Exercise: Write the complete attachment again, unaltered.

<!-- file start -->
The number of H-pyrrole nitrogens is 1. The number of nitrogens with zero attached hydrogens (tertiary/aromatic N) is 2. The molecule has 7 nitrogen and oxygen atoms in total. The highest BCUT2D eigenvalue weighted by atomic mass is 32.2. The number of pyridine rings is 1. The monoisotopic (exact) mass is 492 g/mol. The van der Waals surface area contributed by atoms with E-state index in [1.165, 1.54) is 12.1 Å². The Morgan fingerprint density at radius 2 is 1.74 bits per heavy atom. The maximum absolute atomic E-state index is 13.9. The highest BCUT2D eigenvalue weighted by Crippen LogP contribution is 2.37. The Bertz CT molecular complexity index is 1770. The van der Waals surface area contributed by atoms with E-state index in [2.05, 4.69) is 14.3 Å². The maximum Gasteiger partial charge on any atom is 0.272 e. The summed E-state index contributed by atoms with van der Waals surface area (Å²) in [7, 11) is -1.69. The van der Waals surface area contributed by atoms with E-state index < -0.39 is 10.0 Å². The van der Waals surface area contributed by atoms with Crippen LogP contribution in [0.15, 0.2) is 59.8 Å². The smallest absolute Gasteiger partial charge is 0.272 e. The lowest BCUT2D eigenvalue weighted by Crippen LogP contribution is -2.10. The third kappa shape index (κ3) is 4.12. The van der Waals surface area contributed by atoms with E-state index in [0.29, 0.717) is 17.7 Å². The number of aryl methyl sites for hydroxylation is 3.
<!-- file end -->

The number of H-pyrrole nitrogens is 1. The number of nitrogens with zero attached hydrogens (tertiary/aromatic N) is 2. The molecule has 7 nitrogen and oxygen atoms in total. The highest BCUT2D eigenvalue weighted by atomic mass is 32.2. The number of pyridine rings is 1. The monoisotopic (exact) mass is 492 g/mol. The van der Waals surface area contributed by atoms with E-state index in [1.165, 1.54) is 12.1 Å². The Morgan fingerprint density at radius 2 is 1.74 bits per heavy atom. The maximum absolute atomic E-state index is 13.9. The highest BCUT2D eigenvalue weighted by Crippen LogP contribution is 2.37. The Bertz CT molecular complexity index is 1770. The van der Waals surface area contributed by atoms with E-state index in [2.05, 4.69) is 14.3 Å². The maximum Gasteiger partial charge on any atom is 0.272 e. The summed E-state index contributed by atoms with van der Waals surface area (Å²) in [7, 11) is -1.69. The van der Waals surface area contributed by atoms with E-state index < -0.39 is 10.0 Å². The van der Waals surface area contributed by atoms with Crippen LogP contribution in [0.15, 0.2) is 59.8 Å². The smallest absolute Gasteiger partial charge is 0.272 e. The lowest BCUT2D eigenvalue weighted by Crippen LogP contribution is -2.10. The third kappa shape index (κ3) is 4.12. The van der Waals surface area contributed by atoms with E-state index in [0.29, 0.717) is 17.7 Å². The number of aryl methyl sites for hydroxylation is 3.